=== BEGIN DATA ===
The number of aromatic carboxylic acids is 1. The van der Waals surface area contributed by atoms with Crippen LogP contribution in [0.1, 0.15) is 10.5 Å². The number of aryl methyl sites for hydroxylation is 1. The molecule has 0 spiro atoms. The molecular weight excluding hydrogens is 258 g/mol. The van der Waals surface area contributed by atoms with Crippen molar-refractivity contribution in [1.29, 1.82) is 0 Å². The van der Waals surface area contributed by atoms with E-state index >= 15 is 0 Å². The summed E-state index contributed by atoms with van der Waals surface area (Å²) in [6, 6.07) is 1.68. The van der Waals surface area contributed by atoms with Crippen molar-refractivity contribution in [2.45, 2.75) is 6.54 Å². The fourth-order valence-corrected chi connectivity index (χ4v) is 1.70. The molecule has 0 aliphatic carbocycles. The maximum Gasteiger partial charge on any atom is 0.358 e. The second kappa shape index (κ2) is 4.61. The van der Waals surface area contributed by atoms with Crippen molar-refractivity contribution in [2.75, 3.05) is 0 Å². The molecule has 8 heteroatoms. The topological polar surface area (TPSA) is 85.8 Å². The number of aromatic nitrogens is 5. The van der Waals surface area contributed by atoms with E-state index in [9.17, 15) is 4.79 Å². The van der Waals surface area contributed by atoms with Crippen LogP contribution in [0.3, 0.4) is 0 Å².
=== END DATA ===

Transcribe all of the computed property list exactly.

The number of aromatic carboxylic acids is 1. The van der Waals surface area contributed by atoms with Crippen LogP contribution in [0.1, 0.15) is 10.5 Å². The number of aryl methyl sites for hydroxylation is 1. The molecule has 0 spiro atoms. The molecular weight excluding hydrogens is 258 g/mol. The van der Waals surface area contributed by atoms with Crippen molar-refractivity contribution in [1.29, 1.82) is 0 Å². The van der Waals surface area contributed by atoms with E-state index >= 15 is 0 Å². The summed E-state index contributed by atoms with van der Waals surface area (Å²) in [6, 6.07) is 1.68. The van der Waals surface area contributed by atoms with Crippen molar-refractivity contribution in [2.45, 2.75) is 6.54 Å². The fourth-order valence-corrected chi connectivity index (χ4v) is 1.70. The molecule has 0 aliphatic carbocycles. The maximum Gasteiger partial charge on any atom is 0.358 e. The second kappa shape index (κ2) is 4.61. The van der Waals surface area contributed by atoms with Crippen molar-refractivity contribution in [2.75, 3.05) is 0 Å². The molecule has 8 heteroatoms. The topological polar surface area (TPSA) is 85.8 Å². The number of aromatic nitrogens is 5. The van der Waals surface area contributed by atoms with E-state index in [9.17, 15) is 4.79 Å². The van der Waals surface area contributed by atoms with Crippen LogP contribution in [0.3, 0.4) is 0 Å².